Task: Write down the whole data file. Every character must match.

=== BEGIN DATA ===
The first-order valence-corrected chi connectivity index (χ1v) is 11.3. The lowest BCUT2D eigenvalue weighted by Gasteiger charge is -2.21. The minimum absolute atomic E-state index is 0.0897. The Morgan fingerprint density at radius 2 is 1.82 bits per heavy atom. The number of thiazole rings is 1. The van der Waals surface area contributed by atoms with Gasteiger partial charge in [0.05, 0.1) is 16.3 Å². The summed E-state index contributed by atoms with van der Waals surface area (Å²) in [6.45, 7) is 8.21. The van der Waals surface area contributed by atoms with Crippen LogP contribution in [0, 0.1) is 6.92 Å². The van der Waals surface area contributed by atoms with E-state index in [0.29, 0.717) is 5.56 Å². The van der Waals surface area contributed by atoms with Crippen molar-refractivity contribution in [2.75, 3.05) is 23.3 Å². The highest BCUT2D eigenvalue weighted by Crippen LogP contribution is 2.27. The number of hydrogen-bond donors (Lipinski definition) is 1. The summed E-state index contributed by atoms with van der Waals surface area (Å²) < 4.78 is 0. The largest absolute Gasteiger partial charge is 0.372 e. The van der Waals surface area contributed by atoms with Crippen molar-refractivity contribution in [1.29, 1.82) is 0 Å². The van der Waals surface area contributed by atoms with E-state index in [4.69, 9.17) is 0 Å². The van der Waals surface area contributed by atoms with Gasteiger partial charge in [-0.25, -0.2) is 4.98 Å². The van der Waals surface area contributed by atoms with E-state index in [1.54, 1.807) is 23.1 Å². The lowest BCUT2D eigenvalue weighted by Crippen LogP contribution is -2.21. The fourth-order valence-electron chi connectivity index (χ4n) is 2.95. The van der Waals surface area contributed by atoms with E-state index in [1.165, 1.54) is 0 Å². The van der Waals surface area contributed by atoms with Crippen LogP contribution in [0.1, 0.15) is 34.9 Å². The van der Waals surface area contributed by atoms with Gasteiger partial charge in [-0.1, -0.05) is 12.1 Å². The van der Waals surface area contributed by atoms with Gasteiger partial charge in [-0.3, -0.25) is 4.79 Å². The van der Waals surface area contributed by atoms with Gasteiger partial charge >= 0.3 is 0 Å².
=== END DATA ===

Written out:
The first-order valence-corrected chi connectivity index (χ1v) is 11.3. The lowest BCUT2D eigenvalue weighted by Gasteiger charge is -2.21. The minimum absolute atomic E-state index is 0.0897. The Morgan fingerprint density at radius 2 is 1.82 bits per heavy atom. The number of thiazole rings is 1. The van der Waals surface area contributed by atoms with Gasteiger partial charge in [0.05, 0.1) is 16.3 Å². The summed E-state index contributed by atoms with van der Waals surface area (Å²) in [6.45, 7) is 8.21. The van der Waals surface area contributed by atoms with Crippen LogP contribution in [0, 0.1) is 6.92 Å². The van der Waals surface area contributed by atoms with E-state index in [0.29, 0.717) is 5.56 Å². The van der Waals surface area contributed by atoms with Crippen molar-refractivity contribution in [2.75, 3.05) is 23.3 Å². The highest BCUT2D eigenvalue weighted by Crippen LogP contribution is 2.27. The number of hydrogen-bond donors (Lipinski definition) is 1. The summed E-state index contributed by atoms with van der Waals surface area (Å²) < 4.78 is 0. The largest absolute Gasteiger partial charge is 0.372 e. The van der Waals surface area contributed by atoms with Crippen molar-refractivity contribution in [1.29, 1.82) is 0 Å². The van der Waals surface area contributed by atoms with E-state index in [4.69, 9.17) is 0 Å². The van der Waals surface area contributed by atoms with Gasteiger partial charge in [-0.25, -0.2) is 4.98 Å². The van der Waals surface area contributed by atoms with E-state index in [1.54, 1.807) is 23.1 Å². The lowest BCUT2D eigenvalue weighted by Crippen LogP contribution is -2.21. The fourth-order valence-electron chi connectivity index (χ4n) is 2.95. The van der Waals surface area contributed by atoms with E-state index in [1.165, 1.54) is 0 Å². The van der Waals surface area contributed by atoms with Crippen LogP contribution in [0.1, 0.15) is 34.9 Å². The van der Waals surface area contributed by atoms with Gasteiger partial charge in [-0.1, -0.05) is 12.1 Å². The van der Waals surface area contributed by atoms with Gasteiger partial charge in [-0.3, -0.25) is 4.79 Å². The van der Waals surface area contributed by atoms with Gasteiger partial charge >= 0.3 is 0 Å².